School Funding

Fund Iowa’s New IT Requirements


Samantha Dahlby, NewBoCo

IT is becoming a priority in our schools more than ever. Fortunately, the state of Iowa is stepping in to help fund it.

A state law passed in 2020 requires all high schools in Iowa to offer computer education starting July of next year. All primary schools and colleges must follow suit by July 2023.

It’s a tall order, but $ 3.7 million in grants have been made available to help train teachers while this program is in place.

I strongly encourage districts to apply for this funding as soon as they have identified their needs and the programs that support them.

The $ 3.7 million does not come from taxpayers. Instead, it comes from the 2007 settlement of an antitrust class action lawsuit against Microsoft Corp.

In addition to the $ 3.7 million, up to an additional $ 300,000 will be spent to help districts and non-public schools develop local K-12 computer plans as required by law. ‘Status of 2020.

For us at NewBoCo, this is incredible news. As the designated provider of professional training programs in Iowa, our team’s primary goal is to bring IT into as many classrooms as possible.

NewBoCo has worked with more than 1,000 educators across the state since 2016.

Our was one of the training programs selected by Iowa for its $ 3.7 million funding. As a result, we are now ready to help any district that applies.

This is the simplest app I have ever seen in the state.

Applicants need only log in to and answer a few yes or no questions, and explain how the school will maintain the program once the grant has been paid. For all of our programs, it’s simple: there are no ongoing fees.

School districts and accredited non-public schools can apply to receive grants in each of the age groups (K-5, 6-8 and 9-12), up to a total of $ 30,000.

It’s a fantastic investment in a school’s faculty and students – and with these grants, it won’t cost them anything.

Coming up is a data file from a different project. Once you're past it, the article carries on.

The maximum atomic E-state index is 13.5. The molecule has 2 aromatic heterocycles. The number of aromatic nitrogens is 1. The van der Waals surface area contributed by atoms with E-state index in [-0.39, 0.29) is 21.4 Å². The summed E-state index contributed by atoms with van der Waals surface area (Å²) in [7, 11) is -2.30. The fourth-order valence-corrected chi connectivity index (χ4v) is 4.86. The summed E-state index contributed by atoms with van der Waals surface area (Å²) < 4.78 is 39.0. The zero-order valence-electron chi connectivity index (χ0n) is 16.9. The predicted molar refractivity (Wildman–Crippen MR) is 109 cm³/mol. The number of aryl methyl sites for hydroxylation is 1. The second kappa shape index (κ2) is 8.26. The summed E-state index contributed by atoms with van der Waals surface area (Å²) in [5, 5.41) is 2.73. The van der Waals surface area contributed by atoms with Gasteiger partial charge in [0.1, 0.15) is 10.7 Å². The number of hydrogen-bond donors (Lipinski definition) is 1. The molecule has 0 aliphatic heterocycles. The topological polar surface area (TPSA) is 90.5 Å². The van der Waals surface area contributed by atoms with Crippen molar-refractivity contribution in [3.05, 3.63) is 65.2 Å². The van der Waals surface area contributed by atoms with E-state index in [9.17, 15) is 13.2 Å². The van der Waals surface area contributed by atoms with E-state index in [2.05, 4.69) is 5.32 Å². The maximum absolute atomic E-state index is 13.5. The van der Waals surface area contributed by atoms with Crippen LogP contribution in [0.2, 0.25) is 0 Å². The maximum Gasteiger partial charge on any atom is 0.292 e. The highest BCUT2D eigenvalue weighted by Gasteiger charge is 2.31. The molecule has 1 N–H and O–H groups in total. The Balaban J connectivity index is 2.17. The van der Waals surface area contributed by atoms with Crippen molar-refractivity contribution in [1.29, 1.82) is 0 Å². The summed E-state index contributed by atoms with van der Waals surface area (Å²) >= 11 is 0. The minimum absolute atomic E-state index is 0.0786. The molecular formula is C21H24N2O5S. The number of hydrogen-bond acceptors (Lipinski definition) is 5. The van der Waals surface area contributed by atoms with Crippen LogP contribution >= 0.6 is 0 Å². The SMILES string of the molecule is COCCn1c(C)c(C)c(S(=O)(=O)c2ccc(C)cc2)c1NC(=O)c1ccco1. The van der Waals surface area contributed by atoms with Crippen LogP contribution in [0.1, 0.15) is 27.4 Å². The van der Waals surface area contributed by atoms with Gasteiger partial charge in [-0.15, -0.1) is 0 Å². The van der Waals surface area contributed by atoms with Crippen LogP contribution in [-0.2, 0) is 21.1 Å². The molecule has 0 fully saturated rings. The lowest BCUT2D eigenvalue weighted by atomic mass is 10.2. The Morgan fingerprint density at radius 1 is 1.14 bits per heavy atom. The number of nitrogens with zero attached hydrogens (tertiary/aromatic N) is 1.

Applications are accepted from now or until funding expires in August 2022, whichever comes first.

It’s easy to explain why IT has become a priority in our schools. The role of computers continues to grow in the business world every year, which means understanding them is vital to our future workforce.

Yet even though students may not be interested in becoming software developers, they still benefit from the problem-solving skills that are practiced in computer science classes. Chances are, these skills can be applied to a number of situations in a student’s life.

That said, this new push for computing is a lot to ask of school districts in Iowa. Many of them are already at full capacity of what they can handle.

Trying to gain buy-in from teachers to participate in further professional development is a challenge.

Often the biggest concern of educators is the “do I have computer training or coding training to be successful?” The answer is a categorical no.

Most of the educators we have worked with do not have computer training.

We have worked with math and science teachers, but also English teachers, French teachers, Spanish teachers, physical education teachers, family and consumer science teachers, business teachers and more.

They just need to be willing to learn, participate in the program, and ask questions. The program is set up to support both teachers and students with no previous experience.

Also, our training brings together teachers in cohort, so that they work with colleagues who are in exactly the same situation.

Thus, they can let off steam, encourage each other and ask themselves questions.

I encourage parents to contact your school district administrators and ask them what their plan is to meet the new state requirements.

If the neighborhood already has a plan, so much the better! But if they’re still figuring out what to do, let them know that funding is available.

I am happy to answer any questions from parents or educators on how to apply and what to expect, as well as putting them in touch with other resources such as our Regional Education Agency partners. in their region.

It’s a high mountain that we all climb. But we can do it together.

Samantha Dahlby is Director of K-12 Education at NewBoCo at Cedar Rapids; [email protected].


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